In a sense, one’s brand is their life’s imprint. It’s what people think of when they think of you, and as Wade says, it’s worth more when the decisions you make are authentic and honest.
“If you’re afraid what you know in your heart to be right could have a negative impact on the success of your business, or if you’re too concerned with your branding, it will be hard to leave behind something of value,” Wade adds. “I’m truly proud of every move that I made, where I fell short, and where things didn’t necessarily work out in worldly terms of success [because] at the very least, my efforts were put towards making the world a better place.”
It’s been three years since Wade appeared on Top Model, but the impact is still palpable, as reruns air in 186 countries around the world. “Young people around the world [have] been affected by what I’ve done — that just blows my mind.” His visibility has come with a certain responsibility too, one that Wade says weighs “heavy on my heart.” One of the LGBT youth who reached out to Wade was a boy from Russia. He sent Wade a private Twitter message from a computer at his public library.
“[He] had just been thrown out of his home for being gay,” Wade shares. “He was considering suicide, because he couldn’t get through to his parents. They didn’t even want to acknowledge [him]. I still get choked up even talking about it. I was able to refer him to a youth center in Russia and we still keep in contact and still talk.”
“When I first signed on to do Top Model,” Wade admits, “I never saw myself being forced into the role of representative and becoming such an advocate for LGBT equality and general authentic self-expression. That was never my aim. At that time, I was in it for myself.”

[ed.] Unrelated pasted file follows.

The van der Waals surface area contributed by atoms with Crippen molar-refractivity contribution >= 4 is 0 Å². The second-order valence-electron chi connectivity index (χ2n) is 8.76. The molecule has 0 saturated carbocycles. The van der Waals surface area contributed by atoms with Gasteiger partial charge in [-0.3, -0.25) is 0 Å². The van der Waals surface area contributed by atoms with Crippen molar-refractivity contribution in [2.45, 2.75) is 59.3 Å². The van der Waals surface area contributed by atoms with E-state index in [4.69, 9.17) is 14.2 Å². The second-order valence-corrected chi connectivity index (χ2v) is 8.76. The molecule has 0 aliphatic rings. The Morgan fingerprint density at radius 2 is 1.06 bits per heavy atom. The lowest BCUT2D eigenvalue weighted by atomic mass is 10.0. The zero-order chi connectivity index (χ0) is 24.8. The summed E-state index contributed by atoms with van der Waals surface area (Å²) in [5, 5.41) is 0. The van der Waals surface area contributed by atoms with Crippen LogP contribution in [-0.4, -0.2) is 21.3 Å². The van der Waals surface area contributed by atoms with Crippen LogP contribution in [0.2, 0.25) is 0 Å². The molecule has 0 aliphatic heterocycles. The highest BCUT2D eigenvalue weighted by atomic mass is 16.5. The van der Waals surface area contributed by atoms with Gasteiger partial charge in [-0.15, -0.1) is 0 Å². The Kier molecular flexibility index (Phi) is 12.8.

“But it blossomed into something so much more,” Wade acknowledges. “That activist spirit now is what drives everything I do. I’m writing music again, and it’s all driven by how I feel about the way differences are perceived. And how we don’t allow ourselves to really love ourselves the way we should, because of how we are trained to perceive gender roles. It’s this identity crisis a lot of young people battle with.”
Wade hopes to share his love of music and artistry with a world that could still use a lot more LGBT visibility.
“Over the years there has been an increase in LGBT visibility in the media, and I think there are so many great, great, great role models for young people out there now, and it’s beautiful to see,” he says. “But I don’t think that there could ever be enough because there are so many different types of people out there, and everybody needs to be able to see themselves.”
“We’re here, we’re all here,” Wade says, as though imagining himself in a crowd, looking to the future. “We’re going to rise up in a way that we never have before. When I think about the next four years, I see us just coming together. We’re not alone, it’s becoming more and more apparent. And I feel like our union is going to grow so strongly over the next four years that when [Donald Trump’s out of office]? Ain’t nothing gonna stop us.”